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Delaware Community

Community Definition and Identity

The State of Delaware, 2,490 square miles of land in the Mid-Atlantic region, is the second smallest state. Delaware’s population density is the 6th highest in the U.S. Several major cities are a short drive or Amtrak ride away including Philadelphia PA, Washington DC, Baltimore MD and New York City (Figure 1). The population of Delaware is just under 1 million. Delaware has three counties, north to south. Wilmington to the north in New Castle County is a small urban center. Dover, the capital, is located in the center and is a more suburban area in Kent County. Kent County is home to a large population of Amish and the Dover Air Force Base, the Department of Defense’s largest aerial port and mortuary facility. Sussex County is the largest county east of the Mississippi, with rural chicken houses to the west and tourist destination beaches on the east coast.

  • Population: 989,948 and the 13th fastest growing state at a rate of 10.2%, outpacing its Mid-Atlantic and Northeast neighbors, with Sussex County gaining the most population in the 2020 census.
  • Delaware’s population demographics are 68.75% white, 22.11% Black or African American, 3.87% Asian, 2.75% two or more races, 1.9% Other races, and 0.36% Native American. Delaware ranks as one of the top ten states when it comes to the proportion of African American residents compared to the total population.

Delaware is known as the First State; we love being first. Delaware was the first state to ratify the Constitution of the United States. Delaware has historically been known for chemicals, cars, corporations, chickens, and credit cards, and we are a nationwide leader in fintech. We have the third fastest internet speed in the nation. Sixty-eight percent of Fortune 500 companies are incorporated in Delaware. We are known as the “Home of Tax Free Shopping!” With low property taxes (7th lowest in the nation), Delaware leads the nation as a top place to retire.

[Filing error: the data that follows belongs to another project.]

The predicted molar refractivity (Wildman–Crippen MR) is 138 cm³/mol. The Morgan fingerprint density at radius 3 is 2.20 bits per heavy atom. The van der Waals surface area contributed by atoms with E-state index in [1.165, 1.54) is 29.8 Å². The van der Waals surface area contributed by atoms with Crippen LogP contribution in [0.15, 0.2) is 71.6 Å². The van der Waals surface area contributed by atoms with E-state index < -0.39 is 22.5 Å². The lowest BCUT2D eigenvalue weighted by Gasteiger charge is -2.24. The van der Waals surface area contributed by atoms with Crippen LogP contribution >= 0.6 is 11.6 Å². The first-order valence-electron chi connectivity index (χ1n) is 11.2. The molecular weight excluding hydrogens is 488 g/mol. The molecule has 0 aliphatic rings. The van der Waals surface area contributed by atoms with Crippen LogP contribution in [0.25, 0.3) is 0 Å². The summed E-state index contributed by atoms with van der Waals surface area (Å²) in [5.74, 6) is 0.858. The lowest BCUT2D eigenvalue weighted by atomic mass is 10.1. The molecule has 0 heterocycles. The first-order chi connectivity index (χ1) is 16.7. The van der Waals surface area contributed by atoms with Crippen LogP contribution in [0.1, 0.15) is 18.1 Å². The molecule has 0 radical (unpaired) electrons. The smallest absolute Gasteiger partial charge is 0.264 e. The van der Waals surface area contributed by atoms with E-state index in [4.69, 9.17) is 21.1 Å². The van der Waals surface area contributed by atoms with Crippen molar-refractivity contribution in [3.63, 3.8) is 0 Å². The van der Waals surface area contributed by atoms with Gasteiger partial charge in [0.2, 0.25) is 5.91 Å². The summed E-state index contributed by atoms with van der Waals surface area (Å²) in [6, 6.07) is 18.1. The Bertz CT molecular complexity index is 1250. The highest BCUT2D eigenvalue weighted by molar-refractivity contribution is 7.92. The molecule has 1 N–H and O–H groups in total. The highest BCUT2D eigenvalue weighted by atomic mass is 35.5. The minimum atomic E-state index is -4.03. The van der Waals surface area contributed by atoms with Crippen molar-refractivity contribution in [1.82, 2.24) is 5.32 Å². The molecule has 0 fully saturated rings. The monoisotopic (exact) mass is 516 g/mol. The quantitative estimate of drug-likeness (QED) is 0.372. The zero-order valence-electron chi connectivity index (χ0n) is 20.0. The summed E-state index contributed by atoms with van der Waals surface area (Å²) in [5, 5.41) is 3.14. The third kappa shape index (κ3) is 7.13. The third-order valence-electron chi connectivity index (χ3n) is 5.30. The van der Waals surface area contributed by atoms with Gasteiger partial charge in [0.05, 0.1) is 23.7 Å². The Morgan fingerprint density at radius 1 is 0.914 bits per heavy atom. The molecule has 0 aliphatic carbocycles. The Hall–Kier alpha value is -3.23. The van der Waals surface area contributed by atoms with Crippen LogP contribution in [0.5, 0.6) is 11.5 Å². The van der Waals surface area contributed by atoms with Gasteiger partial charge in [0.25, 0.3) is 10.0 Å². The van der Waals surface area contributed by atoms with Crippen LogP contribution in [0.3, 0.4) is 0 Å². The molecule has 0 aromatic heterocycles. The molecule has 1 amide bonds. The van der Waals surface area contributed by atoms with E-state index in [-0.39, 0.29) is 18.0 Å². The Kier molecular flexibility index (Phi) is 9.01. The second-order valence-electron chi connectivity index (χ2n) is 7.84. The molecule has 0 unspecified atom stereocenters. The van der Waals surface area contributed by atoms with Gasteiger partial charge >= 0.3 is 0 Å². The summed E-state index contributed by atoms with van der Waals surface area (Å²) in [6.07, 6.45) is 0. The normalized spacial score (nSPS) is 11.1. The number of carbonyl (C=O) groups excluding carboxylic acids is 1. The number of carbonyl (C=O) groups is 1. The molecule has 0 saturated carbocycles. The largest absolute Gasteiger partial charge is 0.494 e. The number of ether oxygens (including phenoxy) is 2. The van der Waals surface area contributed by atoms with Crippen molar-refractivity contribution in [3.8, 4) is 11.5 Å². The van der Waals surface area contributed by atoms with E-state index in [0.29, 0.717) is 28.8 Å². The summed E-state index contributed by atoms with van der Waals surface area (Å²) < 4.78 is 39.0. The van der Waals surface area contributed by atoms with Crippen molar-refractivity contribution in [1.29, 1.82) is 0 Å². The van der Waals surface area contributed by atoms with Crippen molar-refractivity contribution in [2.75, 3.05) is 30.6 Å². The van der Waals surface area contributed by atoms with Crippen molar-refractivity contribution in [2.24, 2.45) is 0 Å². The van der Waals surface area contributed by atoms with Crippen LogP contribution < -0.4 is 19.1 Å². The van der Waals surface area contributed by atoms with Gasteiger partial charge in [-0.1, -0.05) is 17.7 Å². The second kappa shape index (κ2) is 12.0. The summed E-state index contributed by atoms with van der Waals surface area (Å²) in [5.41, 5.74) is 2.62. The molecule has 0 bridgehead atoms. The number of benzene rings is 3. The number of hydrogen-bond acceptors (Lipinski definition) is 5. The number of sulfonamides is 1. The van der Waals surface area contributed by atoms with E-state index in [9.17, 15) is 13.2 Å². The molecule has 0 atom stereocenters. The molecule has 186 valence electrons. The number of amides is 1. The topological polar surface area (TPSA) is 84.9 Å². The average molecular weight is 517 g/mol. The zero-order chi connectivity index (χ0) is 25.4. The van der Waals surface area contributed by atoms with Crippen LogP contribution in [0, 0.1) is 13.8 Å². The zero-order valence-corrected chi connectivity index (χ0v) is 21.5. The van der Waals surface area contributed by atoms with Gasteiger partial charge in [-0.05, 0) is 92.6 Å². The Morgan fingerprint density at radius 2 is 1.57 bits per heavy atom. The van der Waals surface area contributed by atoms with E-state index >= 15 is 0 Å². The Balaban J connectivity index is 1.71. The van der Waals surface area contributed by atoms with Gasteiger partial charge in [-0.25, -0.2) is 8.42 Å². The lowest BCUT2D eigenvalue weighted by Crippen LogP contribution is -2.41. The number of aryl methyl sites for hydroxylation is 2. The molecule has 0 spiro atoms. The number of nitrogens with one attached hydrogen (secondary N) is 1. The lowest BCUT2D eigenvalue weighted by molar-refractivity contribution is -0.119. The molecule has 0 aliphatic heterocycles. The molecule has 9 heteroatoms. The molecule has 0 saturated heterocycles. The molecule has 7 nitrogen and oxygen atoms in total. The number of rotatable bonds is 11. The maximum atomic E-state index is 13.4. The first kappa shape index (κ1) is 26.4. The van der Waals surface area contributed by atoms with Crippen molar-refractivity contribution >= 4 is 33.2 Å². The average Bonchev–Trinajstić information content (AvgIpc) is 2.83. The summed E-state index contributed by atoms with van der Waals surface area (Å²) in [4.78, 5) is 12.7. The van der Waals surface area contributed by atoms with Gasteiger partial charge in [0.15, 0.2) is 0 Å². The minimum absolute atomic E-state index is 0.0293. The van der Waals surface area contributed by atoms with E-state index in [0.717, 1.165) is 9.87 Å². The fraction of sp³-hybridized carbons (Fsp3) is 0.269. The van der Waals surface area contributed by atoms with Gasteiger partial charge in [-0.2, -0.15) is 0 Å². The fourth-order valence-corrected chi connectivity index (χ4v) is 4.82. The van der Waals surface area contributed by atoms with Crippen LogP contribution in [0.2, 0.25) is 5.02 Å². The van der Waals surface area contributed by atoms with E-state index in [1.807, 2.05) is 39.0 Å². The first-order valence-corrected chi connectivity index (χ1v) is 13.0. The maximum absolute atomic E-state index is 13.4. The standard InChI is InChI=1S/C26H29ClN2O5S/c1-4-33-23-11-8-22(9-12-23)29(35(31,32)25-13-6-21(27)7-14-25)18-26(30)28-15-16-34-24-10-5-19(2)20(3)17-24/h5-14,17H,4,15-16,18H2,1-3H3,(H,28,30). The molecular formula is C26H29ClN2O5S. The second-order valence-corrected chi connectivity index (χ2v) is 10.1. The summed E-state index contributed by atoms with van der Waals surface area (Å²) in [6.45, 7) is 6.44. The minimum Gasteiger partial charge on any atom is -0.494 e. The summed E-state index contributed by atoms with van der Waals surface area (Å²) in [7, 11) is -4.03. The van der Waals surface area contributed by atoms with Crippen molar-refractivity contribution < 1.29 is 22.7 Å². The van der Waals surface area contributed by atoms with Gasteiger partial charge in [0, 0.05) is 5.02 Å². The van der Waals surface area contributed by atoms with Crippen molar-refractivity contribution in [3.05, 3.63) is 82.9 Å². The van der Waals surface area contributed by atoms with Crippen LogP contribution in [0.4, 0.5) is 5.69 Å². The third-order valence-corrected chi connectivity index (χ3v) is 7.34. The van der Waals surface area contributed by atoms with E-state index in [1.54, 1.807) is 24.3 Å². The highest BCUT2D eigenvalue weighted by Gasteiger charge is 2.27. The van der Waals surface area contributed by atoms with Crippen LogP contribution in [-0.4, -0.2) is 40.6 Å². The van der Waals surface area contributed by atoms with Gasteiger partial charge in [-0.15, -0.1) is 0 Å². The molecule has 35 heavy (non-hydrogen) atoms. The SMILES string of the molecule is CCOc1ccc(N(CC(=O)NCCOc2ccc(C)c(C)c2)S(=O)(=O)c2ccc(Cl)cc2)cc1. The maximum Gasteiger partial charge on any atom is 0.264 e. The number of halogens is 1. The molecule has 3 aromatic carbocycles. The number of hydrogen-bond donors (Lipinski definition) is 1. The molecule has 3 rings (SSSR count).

In 2019, Delaware’s poverty rate was 11.3% compared to the national rate of 10.5%.

Historically Delaware’s state services were supported by state corporate taxes, and Delaware continues to offer most basic services at the state level to keep cost low. We are known for our recreation and tourism destinations such as our Atlantic Beaches. Rehoboth is known as the nation’s Summer Capital. We have a high number of private schools, and a mix of public and charter schools. Although Delaware ranks third in the nation for internet speed, there are still spots with no access. We have a high number of nonprofits in Delaware (2,000 – 3,000), many of which partner with Delaware Libraries and various State agencies to provide services to our residents.

We are small, and the culture values relationships. We know each other, the lore is one degree (or less) of separation. We know our public officials, including the 46th President Joe Biden. Due to the change in our economy with the loss of car manufacturing and downsizing of chemical and credit card companies our Governor’s priority is “Strengthening DE’s Economy” with an emphasis on improving grade level reading and early childhood literacy.

By capitalizing on our small size, the love of being first, and interconnections, our COE group is committed to tackling the challenge of improving literacy in Delaware. Literacy is defined as an individual’s ability to read, write, and speak in English, compute, and solve problems, at levels of proficiency necessary to function on the job, within the family, and in society. A recent study shows that 1 in 5 adults in Delaware are reading at or below a 3rd grade level, and we rank 34th in adult literacy proficiency. Roughly 46% of low literacy adults cannot read and follow medication instructions. This means that many adults in Delaware who are unemployed or underemployed due to low literacy skills do not have a taxable income; do not have the income to buy homes, cars, and other essentials; and rely on social safety nets, which influence government-spending needs.

Key Challenges and Advantages

Advantages Challenges
33 public libraries: proximity Siloed/unknown fragmentation of data - Partners and Owned Participants
Existing connections: foundation Adult literacy: recognizing as an issue
Communication strategy Broad lifelong literacy effort
Strong foundation Poverty
Large literacy resource footprint Awareness, education, engagement- connectivity; purposeful collaboration with partners & libraries
Willingness around early childhood Flooded with initiatives
Strong digital, workforce, economic mobility Access to real time data
All ages Affordable dashboard, data collection and analysis solution
High level of trust Coordination across state departments is currently ad hoc, not systematic or sustainable
Accessible political arena
Support from Government Efficency & Accountablity Review Board (GEAR) and Delaware Quality Partnership (DQP)